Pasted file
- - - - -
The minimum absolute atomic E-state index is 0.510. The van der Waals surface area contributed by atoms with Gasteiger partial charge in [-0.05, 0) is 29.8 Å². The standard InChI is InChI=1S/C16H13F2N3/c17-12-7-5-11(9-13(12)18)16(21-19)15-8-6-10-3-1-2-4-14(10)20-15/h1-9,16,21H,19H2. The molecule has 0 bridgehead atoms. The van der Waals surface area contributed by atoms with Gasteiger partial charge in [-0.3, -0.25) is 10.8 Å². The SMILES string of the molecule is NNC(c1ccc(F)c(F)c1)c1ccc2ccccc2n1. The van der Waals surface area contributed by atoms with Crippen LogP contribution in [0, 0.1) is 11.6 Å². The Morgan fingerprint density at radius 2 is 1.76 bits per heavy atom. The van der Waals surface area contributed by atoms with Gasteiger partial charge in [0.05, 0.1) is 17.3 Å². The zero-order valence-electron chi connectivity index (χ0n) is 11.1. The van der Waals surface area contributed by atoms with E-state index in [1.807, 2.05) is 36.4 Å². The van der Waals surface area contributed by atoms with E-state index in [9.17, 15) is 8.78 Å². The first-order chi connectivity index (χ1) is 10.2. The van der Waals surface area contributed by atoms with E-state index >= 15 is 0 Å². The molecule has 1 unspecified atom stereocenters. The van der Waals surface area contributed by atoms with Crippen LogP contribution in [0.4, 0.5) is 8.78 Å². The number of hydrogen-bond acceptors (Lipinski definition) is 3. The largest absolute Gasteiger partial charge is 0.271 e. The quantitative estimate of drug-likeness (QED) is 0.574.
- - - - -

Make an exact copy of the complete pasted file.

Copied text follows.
The minimum absolute atomic E-state index is 0.510. The van der Waals surface area contributed by atoms with Gasteiger partial charge in [-0.05, 0) is 29.8 Å². The standard InChI is InChI=1S/C16H13F2N3/c17-12-7-5-11(9-13(12)18)16(21-19)15-8-6-10-3-1-2-4-14(10)20-15/h1-9,16,21H,19H2. The molecule has 0 bridgehead atoms. The van der Waals surface area contributed by atoms with Gasteiger partial charge in [-0.3, -0.25) is 10.8 Å². The SMILES string of the molecule is NNC(c1ccc(F)c(F)c1)c1ccc2ccccc2n1. The van der Waals surface area contributed by atoms with Crippen LogP contribution in [0, 0.1) is 11.6 Å². The Morgan fingerprint density at radius 2 is 1.76 bits per heavy atom. The van der Waals surface area contributed by atoms with Gasteiger partial charge in [0.05, 0.1) is 17.3 Å². The zero-order valence-electron chi connectivity index (χ0n) is 11.1. The van der Waals surface area contributed by atoms with E-state index in [1.807, 2.05) is 36.4 Å². The van der Waals surface area contributed by atoms with E-state index in [9.17, 15) is 8.78 Å². The first-order chi connectivity index (χ1) is 10.2. The van der Waals surface area contributed by atoms with E-state index >= 15 is 0 Å². The molecule has 1 unspecified atom stereocenters. The van der Waals surface area contributed by atoms with Crippen LogP contribution in [0.4, 0.5) is 8.78 Å². The number of hydrogen-bond acceptors (Lipinski definition) is 3. The largest absolute Gasteiger partial charge is 0.271 e. The quantitative estimate of drug-likeness (QED) is 0.574.